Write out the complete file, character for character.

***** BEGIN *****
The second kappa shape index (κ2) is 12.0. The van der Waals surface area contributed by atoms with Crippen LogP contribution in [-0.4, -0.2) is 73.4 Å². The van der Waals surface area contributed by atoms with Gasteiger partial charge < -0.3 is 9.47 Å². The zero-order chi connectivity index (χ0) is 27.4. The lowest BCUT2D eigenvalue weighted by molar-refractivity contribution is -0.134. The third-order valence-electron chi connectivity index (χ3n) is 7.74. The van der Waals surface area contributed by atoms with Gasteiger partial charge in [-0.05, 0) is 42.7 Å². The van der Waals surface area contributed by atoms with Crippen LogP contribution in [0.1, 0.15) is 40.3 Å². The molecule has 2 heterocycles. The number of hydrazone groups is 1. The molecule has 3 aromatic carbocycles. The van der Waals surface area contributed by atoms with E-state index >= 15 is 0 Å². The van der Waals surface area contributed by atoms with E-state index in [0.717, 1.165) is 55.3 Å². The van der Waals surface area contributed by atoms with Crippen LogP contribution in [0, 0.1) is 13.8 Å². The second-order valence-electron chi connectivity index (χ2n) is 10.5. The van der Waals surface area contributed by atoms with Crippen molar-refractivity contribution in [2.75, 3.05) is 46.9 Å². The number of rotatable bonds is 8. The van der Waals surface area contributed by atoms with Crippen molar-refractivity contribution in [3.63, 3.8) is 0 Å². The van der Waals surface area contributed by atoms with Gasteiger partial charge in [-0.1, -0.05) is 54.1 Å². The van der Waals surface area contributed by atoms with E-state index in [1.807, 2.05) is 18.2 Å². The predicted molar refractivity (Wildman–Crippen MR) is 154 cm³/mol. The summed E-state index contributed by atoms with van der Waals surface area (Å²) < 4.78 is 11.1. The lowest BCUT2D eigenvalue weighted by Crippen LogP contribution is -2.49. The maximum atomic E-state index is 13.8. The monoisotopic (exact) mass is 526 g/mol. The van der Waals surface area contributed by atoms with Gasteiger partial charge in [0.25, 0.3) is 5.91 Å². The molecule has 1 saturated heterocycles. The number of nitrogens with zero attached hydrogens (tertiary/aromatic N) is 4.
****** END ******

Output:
The second kappa shape index (κ2) is 12.0. The van der Waals surface area contributed by atoms with Crippen LogP contribution in [-0.4, -0.2) is 73.4 Å². The van der Waals surface area contributed by atoms with Gasteiger partial charge < -0.3 is 9.47 Å². The zero-order chi connectivity index (χ0) is 27.4. The lowest BCUT2D eigenvalue weighted by molar-refractivity contribution is -0.134. The third-order valence-electron chi connectivity index (χ3n) is 7.74. The van der Waals surface area contributed by atoms with Gasteiger partial charge in [-0.05, 0) is 42.7 Å². The van der Waals surface area contributed by atoms with Crippen LogP contribution in [0.1, 0.15) is 40.3 Å². The molecule has 2 heterocycles. The number of hydrazone groups is 1. The molecule has 3 aromatic carbocycles. The van der Waals surface area contributed by atoms with E-state index >= 15 is 0 Å². The van der Waals surface area contributed by atoms with E-state index in [0.717, 1.165) is 55.3 Å². The van der Waals surface area contributed by atoms with Crippen LogP contribution in [0, 0.1) is 13.8 Å². The second-order valence-electron chi connectivity index (χ2n) is 10.5. The van der Waals surface area contributed by atoms with Crippen molar-refractivity contribution in [2.75, 3.05) is 46.9 Å². The number of rotatable bonds is 8. The van der Waals surface area contributed by atoms with Crippen molar-refractivity contribution in [3.63, 3.8) is 0 Å². The van der Waals surface area contributed by atoms with Gasteiger partial charge in [-0.1, -0.05) is 54.1 Å². The van der Waals surface area contributed by atoms with E-state index in [1.807, 2.05) is 18.2 Å². The predicted molar refractivity (Wildman–Crippen MR) is 154 cm³/mol. The summed E-state index contributed by atoms with van der Waals surface area (Å²) < 4.78 is 11.1. The lowest BCUT2D eigenvalue weighted by Crippen LogP contribution is -2.49. The maximum atomic E-state index is 13.8. The monoisotopic (exact) mass is 526 g/mol. The van der Waals surface area contributed by atoms with Gasteiger partial charge in [0.25, 0.3) is 5.91 Å². The molecule has 1 saturated heterocycles. The number of nitrogens with zero attached hydrogens (tertiary/aromatic N) is 4.